We’ve seen fictionalized Emily Dickinson; members of the Tudor court; and more Jane Austen spin-offs than I can count (Austenland, The Jane Austen Book Club and Jane Austen Ruined My Life, for starters -- not to mention Mr. Darcy’s Daughters, Darcy’s Passions, and Darcy & Elizabeth: Nights and Days at Pemberley). I’m intrigued by a new historical novel about a character I haven’t thought about since 10th grade English class: Hester Prynne.
You may remember that at the end of Nathaniel Hawthorne’s The Scarlet Letter, Dimmesdale had died and Hester and her daughter, Pearl, had left Boston. Many years later, Hester returns alone and Pearl (presumably) lives happily ever after as a wealthy lady (on account of her inheritance from Chillingworth). . . until now.
In Hester, by Paula Reed, the title character moves to England and falls in with Oliver Cromwell. Hester is “entangled in a web of political intrigue, espionage, and forbidden love” as she is forced to help Cromwell in his scheming – or risk a death sentence.
The novel will come out on February 16, 2010, although you can read an excerpt now on Reed’s website.
Which classic literary hero or heroine would you like to see in a contemporary novel? (Or do you think spin-offs ruin the original?)
In looking over the lineup of 2010 fiction, we have noticed an abundance of historical novels. Which ones will you be reading? What is your favorite time period to read about?
I loved Girl With a Pearl Earring, so I can’t wait for Tracy Chevalier’s January release, Remarkable Creatures. In the novel, 19th century fossil hunter Mary Anning discovers her gift to “find what on one can see.” She is barred from the British academic community, however, and falls in love with “an impossible man.” Watch an interview with Tracy Chevalier:
A few years ago BookPage reviewed a “magnificent” biography of Emily Dickinson that provided “a comprehensive portrait of the poet's life and art.” In February, you can read a fictionalized version of the Dickinson’s life, The Secret Life of Emily Dickinson by Jerome Charyn. Dickinson biographer Brenda Wineapple writes that Charyn imagines the poet full “of mischievousness, brilliance, desire, and wit (all which she possessed) and then boldly sets her amidst a throng of historical, fictional, and surprising characters just as hard to forget as she is.”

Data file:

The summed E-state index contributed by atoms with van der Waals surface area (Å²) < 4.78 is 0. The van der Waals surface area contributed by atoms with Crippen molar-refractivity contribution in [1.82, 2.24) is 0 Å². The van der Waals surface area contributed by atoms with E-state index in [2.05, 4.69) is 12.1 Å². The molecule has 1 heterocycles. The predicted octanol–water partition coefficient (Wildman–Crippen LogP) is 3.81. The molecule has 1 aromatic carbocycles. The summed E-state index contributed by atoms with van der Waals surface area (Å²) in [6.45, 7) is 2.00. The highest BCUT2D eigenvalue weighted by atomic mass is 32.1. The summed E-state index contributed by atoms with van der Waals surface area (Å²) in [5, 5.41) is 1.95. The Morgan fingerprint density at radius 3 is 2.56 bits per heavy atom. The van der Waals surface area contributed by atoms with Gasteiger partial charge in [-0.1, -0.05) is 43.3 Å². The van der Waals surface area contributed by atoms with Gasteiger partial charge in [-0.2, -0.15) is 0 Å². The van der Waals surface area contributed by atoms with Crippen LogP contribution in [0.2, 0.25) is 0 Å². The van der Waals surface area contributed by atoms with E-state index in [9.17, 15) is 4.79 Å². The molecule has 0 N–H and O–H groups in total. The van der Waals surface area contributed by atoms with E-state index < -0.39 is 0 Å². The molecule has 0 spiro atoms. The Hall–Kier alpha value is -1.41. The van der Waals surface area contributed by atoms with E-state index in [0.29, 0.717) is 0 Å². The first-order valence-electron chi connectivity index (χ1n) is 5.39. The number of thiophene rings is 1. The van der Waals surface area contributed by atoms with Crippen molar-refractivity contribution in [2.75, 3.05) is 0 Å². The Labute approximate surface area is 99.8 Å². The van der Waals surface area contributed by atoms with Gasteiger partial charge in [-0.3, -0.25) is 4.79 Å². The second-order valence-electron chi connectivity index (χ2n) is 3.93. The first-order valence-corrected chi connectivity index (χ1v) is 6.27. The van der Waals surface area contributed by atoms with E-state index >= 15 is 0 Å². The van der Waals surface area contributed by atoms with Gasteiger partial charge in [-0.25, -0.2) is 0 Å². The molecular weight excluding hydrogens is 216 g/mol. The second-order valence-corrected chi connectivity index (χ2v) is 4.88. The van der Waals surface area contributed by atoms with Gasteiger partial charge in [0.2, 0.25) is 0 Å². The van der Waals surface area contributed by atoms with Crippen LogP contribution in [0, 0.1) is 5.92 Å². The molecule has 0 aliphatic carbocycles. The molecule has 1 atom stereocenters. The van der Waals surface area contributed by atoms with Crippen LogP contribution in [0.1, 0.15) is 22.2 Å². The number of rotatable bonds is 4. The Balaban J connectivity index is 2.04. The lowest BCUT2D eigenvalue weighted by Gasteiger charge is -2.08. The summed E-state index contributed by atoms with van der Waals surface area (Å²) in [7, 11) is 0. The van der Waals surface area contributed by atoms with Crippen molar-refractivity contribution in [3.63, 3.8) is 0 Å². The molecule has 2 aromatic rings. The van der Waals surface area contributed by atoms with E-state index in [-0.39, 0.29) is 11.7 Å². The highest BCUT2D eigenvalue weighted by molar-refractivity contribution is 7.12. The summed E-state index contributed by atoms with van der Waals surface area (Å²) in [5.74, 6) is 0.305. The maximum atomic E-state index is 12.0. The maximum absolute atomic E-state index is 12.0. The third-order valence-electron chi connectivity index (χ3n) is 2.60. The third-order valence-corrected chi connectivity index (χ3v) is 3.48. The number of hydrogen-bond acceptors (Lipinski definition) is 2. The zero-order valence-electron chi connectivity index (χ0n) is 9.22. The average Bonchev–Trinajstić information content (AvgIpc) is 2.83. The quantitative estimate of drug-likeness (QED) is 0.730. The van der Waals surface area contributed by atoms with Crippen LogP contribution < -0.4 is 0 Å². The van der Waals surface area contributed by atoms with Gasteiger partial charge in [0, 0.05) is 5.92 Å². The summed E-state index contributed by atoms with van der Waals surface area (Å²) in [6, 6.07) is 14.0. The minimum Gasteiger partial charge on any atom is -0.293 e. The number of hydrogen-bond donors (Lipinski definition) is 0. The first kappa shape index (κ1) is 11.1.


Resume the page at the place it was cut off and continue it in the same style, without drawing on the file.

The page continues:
Historical fiction buffs will also want to look out for Karen Harper’s The Queen’s Governess, a Tudor drama told from the perspective of Elizabeth I’s governess; Ellen Horan’s 31 Bond Street, about a 19th-century murder scandal in New York City (the book will be “difficult for any reader to put down,” according to Ron Rash); and Lynn Cullen’s The Creation of Eve, about Renaissance female painter Sofonisba Anguissola.
Devil's Dream by Madison Smartt Bell
November 2009, Pantheon
Bell's novel about the Civil War experiences of General Nathan Bedford Forrest brings one of history's most gifted—and controversial—wartime leaders to life. Look for a Q&A with Madison Smartt Bell on BookPage.com later this month.
At dusk they gathered around a campfire Ginral Jerry had built in the lee of a snowbank, which did something, though not exactly enough, to cut the bitter rising wind. Forrest sat on a tripod camp stool, his long arms wrapped around his knees, reflected firelight flickering from the deep hollow of his eyes. Though he was in his shirtsleeves he didn't seem to feel the cold. Is he even human? Henri thought.
The Frankfurt Book Fair took place last week, and it's always a source for major publishing news. One of the early news items has to do with author Ken Follett, whose historical novels and thrillers have been huge hits worldwide.
In a feature in BookPage about his last novel, World Without End, Follett said he wanted to "write another book that gets this kind of enthusiastic reception." We're pretty sure rights being sold in six countries, and a worldwide one-day laydown, counts as enthusiasm!
Fall of Giants will go on sale September 28, 2010, just in time for a planned miniseries based on Pillars of the Earth. (Penguin/Dutton got the U.S. rights.) It is the first of three books planned for the "New Century Trilogy," which will cover most of the 20th century. Fall of Giants follows five families through World War I and the Russian revolution, setting the stage for the next novel, which will cover World War II.
This post about the past weekend's Southern Festival of Books goes back to the very first night, when BookPage reserved a table at the Authors in the Round dinner. We got to the cocktail party a little late but there was plenty of time to catch a glimpse of authors like Kathryn Stockett, Robert Hicks, Jill McCorkle, Michael Sims and even John Carter Cash, who was wearing a dapper seersucker suit.